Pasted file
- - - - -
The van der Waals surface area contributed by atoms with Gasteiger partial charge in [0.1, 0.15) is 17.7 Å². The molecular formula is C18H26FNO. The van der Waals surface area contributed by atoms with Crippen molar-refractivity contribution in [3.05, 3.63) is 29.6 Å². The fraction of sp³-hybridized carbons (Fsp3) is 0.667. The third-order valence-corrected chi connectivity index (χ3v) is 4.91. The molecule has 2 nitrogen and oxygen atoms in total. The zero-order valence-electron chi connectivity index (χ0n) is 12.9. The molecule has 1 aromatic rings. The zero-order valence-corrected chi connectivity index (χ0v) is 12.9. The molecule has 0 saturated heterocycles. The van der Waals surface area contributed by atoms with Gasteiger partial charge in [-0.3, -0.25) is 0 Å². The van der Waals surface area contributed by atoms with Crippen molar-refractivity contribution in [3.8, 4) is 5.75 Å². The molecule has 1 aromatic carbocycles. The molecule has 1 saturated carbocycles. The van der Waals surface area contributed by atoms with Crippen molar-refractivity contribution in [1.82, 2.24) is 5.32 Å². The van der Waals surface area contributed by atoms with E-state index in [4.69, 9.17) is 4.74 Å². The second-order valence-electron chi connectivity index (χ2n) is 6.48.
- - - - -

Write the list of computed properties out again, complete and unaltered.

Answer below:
The van der Waals surface area contributed by atoms with Gasteiger partial charge in [0.1, 0.15) is 17.7 Å². The molecular formula is C18H26FNO. The van der Waals surface area contributed by atoms with Crippen molar-refractivity contribution in [3.05, 3.63) is 29.6 Å². The fraction of sp³-hybridized carbons (Fsp3) is 0.667. The third-order valence-corrected chi connectivity index (χ3v) is 4.91. The molecule has 2 nitrogen and oxygen atoms in total. The zero-order valence-electron chi connectivity index (χ0n) is 12.9. The molecule has 1 aromatic rings. The zero-order valence-corrected chi connectivity index (χ0v) is 12.9. The molecule has 0 saturated heterocycles. The van der Waals surface area contributed by atoms with Gasteiger partial charge in [-0.3, -0.25) is 0 Å². The van der Waals surface area contributed by atoms with Crippen molar-refractivity contribution in [3.8, 4) is 5.75 Å². The molecule has 1 aromatic carbocycles. The molecule has 1 saturated carbocycles. The van der Waals surface area contributed by atoms with Crippen molar-refractivity contribution in [1.82, 2.24) is 5.32 Å². The van der Waals surface area contributed by atoms with E-state index in [4.69, 9.17) is 4.74 Å². The second-order valence-electron chi connectivity index (χ2n) is 6.48.